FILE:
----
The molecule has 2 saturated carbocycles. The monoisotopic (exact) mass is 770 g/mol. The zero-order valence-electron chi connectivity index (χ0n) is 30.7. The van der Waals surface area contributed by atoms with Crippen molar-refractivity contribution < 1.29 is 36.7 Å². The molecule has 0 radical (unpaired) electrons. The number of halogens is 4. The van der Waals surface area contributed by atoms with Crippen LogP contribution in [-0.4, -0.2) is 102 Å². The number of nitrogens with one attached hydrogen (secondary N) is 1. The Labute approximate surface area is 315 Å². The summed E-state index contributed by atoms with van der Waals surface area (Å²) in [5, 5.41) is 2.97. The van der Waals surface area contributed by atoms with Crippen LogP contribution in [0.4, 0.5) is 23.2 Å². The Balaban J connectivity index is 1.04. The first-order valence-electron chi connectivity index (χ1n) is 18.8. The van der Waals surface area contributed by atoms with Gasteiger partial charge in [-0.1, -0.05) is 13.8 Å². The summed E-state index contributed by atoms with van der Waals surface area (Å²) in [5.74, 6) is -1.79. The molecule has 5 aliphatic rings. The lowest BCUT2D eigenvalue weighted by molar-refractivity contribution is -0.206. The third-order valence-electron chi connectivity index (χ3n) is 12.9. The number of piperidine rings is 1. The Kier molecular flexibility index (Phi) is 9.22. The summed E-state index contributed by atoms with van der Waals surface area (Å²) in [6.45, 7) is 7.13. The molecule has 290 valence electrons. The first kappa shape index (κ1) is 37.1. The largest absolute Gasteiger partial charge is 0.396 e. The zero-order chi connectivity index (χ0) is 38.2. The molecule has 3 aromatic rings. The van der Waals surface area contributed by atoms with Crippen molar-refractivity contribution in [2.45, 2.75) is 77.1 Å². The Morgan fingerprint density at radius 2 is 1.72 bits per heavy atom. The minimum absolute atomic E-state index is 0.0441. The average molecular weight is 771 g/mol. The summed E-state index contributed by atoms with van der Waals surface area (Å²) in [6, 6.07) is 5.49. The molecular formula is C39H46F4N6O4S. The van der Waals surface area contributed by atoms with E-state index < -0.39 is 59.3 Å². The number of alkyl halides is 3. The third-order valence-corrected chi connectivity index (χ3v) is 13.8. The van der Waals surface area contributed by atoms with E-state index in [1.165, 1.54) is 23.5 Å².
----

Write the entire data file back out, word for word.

The molecule has 2 saturated carbocycles. The monoisotopic (exact) mass is 770 g/mol. The zero-order valence-electron chi connectivity index (χ0n) is 30.7. The van der Waals surface area contributed by atoms with Crippen molar-refractivity contribution < 1.29 is 36.7 Å². The molecule has 0 radical (unpaired) electrons. The number of halogens is 4. The van der Waals surface area contributed by atoms with Crippen LogP contribution in [-0.4, -0.2) is 102 Å². The number of nitrogens with one attached hydrogen (secondary N) is 1. The Labute approximate surface area is 315 Å². The summed E-state index contributed by atoms with van der Waals surface area (Å²) in [5, 5.41) is 2.97. The van der Waals surface area contributed by atoms with Crippen LogP contribution in [0.4, 0.5) is 23.2 Å². The Balaban J connectivity index is 1.04. The first-order valence-electron chi connectivity index (χ1n) is 18.8. The van der Waals surface area contributed by atoms with Gasteiger partial charge in [-0.1, -0.05) is 13.8 Å². The summed E-state index contributed by atoms with van der Waals surface area (Å²) in [5.74, 6) is -1.79. The molecule has 5 aliphatic rings. The lowest BCUT2D eigenvalue weighted by molar-refractivity contribution is -0.206. The third-order valence-electron chi connectivity index (χ3n) is 12.9. The number of piperidine rings is 1. The Kier molecular flexibility index (Phi) is 9.22. The summed E-state index contributed by atoms with van der Waals surface area (Å²) in [6.45, 7) is 7.13. The molecule has 290 valence electrons. The first kappa shape index (κ1) is 37.1. The largest absolute Gasteiger partial charge is 0.396 e. The zero-order chi connectivity index (χ0) is 38.2. The molecule has 3 aromatic rings. The van der Waals surface area contributed by atoms with Crippen molar-refractivity contribution in [2.45, 2.75) is 77.1 Å². The Morgan fingerprint density at radius 2 is 1.72 bits per heavy atom. The minimum absolute atomic E-state index is 0.0441. The average molecular weight is 771 g/mol. The summed E-state index contributed by atoms with van der Waals surface area (Å²) in [6, 6.07) is 5.49. The molecular formula is C39H46F4N6O4S. The van der Waals surface area contributed by atoms with E-state index < -0.39 is 59.3 Å². The number of alkyl halides is 3. The third-order valence-corrected chi connectivity index (χ3v) is 13.8. The van der Waals surface area contributed by atoms with E-state index in [1.165, 1.54) is 23.5 Å².